Maybe the bomb is another cruel catch-22 set upon us by the creator, sort of like the apple in the garden of Eden. You are damned if you do and damned if you don’t. Maybe it is just another test of our intellect with eternal damnation on one side, and also eternal damnation on the other. Maybe it was yet another tree of knowledge planted here in the garden for us, the existence of which made avoiding the consequences of such impossible. Maybe that is the whole point of the story of Adam and Eve in the first place: We are going to learn things we aren’t yet capable of knowing (by that I mean handling). And because of that, we will die.

Either way we are where we are. Many in the west and indeed in these comments are cheering for the demise of Russia. Assuming that the Russians don’t go down shooting, in which case we are all dead, what happens to their very large stockpile of nuclear weapons? It would only take a few falling in the wrong hands to create a very bad situation. Imagine if Bin Laden had one of those? New York would be gone, not just a couple of buildings.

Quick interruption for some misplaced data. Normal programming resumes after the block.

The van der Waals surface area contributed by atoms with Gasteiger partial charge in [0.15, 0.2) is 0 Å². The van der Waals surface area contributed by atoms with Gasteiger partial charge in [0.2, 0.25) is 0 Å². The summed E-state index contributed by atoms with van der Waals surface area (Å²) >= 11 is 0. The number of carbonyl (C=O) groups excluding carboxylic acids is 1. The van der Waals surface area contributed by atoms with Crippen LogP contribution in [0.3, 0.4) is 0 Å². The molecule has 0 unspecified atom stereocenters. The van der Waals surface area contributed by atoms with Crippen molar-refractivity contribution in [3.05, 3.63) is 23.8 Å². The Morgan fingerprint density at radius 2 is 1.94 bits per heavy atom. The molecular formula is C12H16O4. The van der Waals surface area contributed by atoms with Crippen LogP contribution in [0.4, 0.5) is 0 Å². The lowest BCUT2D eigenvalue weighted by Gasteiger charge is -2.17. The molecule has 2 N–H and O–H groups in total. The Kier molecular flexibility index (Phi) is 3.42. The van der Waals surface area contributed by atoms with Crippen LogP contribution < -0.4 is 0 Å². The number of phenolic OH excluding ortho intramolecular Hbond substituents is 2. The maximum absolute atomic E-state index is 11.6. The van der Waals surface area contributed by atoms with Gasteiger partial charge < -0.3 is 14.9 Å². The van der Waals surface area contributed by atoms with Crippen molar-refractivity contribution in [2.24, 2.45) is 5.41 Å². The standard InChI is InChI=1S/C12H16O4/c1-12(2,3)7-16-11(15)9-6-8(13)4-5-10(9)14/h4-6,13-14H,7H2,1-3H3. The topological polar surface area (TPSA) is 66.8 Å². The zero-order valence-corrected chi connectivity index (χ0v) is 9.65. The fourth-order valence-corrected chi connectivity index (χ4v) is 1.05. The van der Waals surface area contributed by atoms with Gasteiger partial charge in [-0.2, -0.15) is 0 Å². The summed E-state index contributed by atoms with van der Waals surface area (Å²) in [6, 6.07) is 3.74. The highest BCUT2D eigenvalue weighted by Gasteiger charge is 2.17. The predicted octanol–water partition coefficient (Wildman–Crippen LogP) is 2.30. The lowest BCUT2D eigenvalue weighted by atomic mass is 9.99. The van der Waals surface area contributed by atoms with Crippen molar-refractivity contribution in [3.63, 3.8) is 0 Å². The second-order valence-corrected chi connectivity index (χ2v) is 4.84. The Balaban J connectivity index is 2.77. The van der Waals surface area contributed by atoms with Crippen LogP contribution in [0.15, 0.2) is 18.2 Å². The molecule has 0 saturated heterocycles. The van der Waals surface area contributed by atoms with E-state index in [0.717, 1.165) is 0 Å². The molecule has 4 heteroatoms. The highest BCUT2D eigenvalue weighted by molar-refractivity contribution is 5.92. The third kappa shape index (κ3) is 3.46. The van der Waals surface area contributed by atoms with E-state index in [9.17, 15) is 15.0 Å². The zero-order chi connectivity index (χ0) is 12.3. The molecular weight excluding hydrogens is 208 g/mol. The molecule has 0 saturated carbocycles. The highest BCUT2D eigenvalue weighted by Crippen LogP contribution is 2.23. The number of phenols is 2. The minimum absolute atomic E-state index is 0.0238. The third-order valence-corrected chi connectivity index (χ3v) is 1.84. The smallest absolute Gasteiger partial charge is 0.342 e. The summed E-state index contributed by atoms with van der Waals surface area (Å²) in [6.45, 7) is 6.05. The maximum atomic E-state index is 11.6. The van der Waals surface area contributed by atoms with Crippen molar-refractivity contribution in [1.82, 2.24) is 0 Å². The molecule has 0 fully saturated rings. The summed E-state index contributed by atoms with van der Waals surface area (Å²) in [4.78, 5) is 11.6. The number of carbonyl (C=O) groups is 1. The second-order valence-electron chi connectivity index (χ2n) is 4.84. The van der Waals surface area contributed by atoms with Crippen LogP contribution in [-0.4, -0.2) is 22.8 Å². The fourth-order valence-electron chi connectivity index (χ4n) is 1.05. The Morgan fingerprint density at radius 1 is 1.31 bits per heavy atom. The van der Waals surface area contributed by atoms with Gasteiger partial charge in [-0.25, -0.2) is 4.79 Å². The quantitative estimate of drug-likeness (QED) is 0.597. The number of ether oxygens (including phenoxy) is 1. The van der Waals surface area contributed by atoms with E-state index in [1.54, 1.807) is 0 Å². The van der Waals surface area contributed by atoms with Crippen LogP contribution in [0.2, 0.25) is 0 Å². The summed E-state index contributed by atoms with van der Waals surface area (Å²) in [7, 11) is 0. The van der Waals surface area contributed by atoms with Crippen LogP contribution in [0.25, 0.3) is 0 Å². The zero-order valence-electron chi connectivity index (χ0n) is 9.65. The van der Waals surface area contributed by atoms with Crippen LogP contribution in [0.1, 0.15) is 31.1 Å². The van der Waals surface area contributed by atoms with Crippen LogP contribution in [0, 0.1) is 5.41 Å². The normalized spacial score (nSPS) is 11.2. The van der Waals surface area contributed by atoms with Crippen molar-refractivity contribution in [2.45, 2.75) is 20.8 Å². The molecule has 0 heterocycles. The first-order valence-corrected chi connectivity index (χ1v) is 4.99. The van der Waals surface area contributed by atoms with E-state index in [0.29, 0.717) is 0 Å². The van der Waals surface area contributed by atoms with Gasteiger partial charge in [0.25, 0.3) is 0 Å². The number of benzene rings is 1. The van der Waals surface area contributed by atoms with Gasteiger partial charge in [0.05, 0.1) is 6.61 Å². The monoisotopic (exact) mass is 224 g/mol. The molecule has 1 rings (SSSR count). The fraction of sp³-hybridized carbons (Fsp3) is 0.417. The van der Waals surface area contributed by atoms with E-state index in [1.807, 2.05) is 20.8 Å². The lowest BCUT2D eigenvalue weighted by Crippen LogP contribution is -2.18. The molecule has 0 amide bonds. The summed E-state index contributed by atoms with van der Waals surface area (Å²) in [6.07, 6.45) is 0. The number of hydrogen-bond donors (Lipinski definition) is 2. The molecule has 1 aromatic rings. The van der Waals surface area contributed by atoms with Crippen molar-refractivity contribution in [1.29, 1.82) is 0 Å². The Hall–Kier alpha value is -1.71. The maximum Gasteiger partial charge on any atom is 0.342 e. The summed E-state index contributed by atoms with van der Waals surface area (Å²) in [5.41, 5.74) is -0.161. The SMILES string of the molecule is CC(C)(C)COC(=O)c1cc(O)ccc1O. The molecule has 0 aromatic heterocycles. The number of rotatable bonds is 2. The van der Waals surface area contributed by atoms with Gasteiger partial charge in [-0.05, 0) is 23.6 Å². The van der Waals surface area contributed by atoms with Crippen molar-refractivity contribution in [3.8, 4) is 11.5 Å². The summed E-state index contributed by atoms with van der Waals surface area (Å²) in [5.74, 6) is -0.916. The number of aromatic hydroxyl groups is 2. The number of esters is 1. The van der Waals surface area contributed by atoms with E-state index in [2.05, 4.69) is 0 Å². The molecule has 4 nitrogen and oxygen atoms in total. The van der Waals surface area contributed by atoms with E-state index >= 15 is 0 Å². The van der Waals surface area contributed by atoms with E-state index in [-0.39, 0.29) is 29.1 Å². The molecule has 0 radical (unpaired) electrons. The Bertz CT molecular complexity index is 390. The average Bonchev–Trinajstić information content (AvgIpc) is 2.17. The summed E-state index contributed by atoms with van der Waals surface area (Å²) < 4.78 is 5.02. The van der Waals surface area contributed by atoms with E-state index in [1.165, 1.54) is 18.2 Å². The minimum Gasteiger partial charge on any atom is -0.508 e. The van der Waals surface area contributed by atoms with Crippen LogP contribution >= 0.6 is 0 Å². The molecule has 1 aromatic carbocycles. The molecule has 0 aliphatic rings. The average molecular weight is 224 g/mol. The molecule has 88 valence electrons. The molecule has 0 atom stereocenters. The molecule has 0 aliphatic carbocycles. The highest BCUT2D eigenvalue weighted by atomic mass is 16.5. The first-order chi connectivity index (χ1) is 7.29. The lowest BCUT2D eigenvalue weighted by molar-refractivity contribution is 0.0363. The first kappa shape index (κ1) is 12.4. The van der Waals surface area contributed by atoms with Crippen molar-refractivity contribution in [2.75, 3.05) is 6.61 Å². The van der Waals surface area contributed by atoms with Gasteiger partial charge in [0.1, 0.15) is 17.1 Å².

I’m not sure what the solution is. But I’m pretty sure supplying unlimited weapons to a NATO proxy at war with Russia isn’t it. Maybe Russia can just have the Donbass and Crimea, for all I care. They all speak Russian anyway.

That’s long enough, so I won’t comment further on this winter, other than to say probably nothing has ever been more dangerous. This tops the Cuban missile crisis by an order of magnitude. Mostly because coming into play is cold and hunger across most of Europe. People could get antsy. Look at what we’ve already seen. And it’s not winter yet.

#82 Nonplused on 09.24.22 at 11:13 pm